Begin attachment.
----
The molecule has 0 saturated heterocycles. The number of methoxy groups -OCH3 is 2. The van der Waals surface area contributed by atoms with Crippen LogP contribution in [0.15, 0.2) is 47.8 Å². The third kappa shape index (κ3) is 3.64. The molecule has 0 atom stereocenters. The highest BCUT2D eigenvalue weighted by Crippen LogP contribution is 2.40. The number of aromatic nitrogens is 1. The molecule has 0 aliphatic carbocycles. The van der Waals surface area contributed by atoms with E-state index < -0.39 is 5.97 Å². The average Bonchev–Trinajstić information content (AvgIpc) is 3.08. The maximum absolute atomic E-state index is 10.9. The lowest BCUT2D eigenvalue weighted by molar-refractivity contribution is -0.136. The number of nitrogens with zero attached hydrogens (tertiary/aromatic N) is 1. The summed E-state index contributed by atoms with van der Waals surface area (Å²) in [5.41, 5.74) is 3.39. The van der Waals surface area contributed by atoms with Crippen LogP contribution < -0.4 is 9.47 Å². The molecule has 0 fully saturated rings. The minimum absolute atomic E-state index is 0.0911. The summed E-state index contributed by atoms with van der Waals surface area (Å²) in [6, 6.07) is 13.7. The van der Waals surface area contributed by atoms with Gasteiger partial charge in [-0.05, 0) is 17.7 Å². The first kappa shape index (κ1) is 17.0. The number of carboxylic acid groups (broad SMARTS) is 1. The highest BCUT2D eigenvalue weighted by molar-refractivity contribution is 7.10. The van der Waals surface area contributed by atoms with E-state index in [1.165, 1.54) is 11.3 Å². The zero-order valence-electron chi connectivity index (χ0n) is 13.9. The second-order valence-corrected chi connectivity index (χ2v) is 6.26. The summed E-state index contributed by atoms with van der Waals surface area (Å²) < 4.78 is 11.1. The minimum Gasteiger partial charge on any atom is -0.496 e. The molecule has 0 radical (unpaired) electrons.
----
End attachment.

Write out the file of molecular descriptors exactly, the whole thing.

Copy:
The molecule has 0 saturated heterocycles. The number of methoxy groups -OCH3 is 2. The van der Waals surface area contributed by atoms with Crippen LogP contribution in [0.15, 0.2) is 47.8 Å². The third kappa shape index (κ3) is 3.64. The molecule has 0 atom stereocenters. The highest BCUT2D eigenvalue weighted by Crippen LogP contribution is 2.40. The number of aromatic nitrogens is 1. The molecule has 0 aliphatic carbocycles. The van der Waals surface area contributed by atoms with E-state index < -0.39 is 5.97 Å². The average Bonchev–Trinajstić information content (AvgIpc) is 3.08. The maximum absolute atomic E-state index is 10.9. The lowest BCUT2D eigenvalue weighted by molar-refractivity contribution is -0.136. The number of nitrogens with zero attached hydrogens (tertiary/aromatic N) is 1. The summed E-state index contributed by atoms with van der Waals surface area (Å²) in [5.41, 5.74) is 3.39. The van der Waals surface area contributed by atoms with Crippen LogP contribution < -0.4 is 9.47 Å². The molecule has 0 fully saturated rings. The minimum absolute atomic E-state index is 0.0911. The summed E-state index contributed by atoms with van der Waals surface area (Å²) in [6, 6.07) is 13.7. The van der Waals surface area contributed by atoms with Gasteiger partial charge in [-0.05, 0) is 17.7 Å². The first kappa shape index (κ1) is 17.0. The number of carboxylic acid groups (broad SMARTS) is 1. The highest BCUT2D eigenvalue weighted by molar-refractivity contribution is 7.10. The van der Waals surface area contributed by atoms with E-state index in [1.165, 1.54) is 11.3 Å². The zero-order valence-electron chi connectivity index (χ0n) is 13.9. The second-order valence-corrected chi connectivity index (χ2v) is 6.26. The summed E-state index contributed by atoms with van der Waals surface area (Å²) < 4.78 is 11.1. The minimum Gasteiger partial charge on any atom is -0.496 e. The molecule has 0 radical (unpaired) electrons.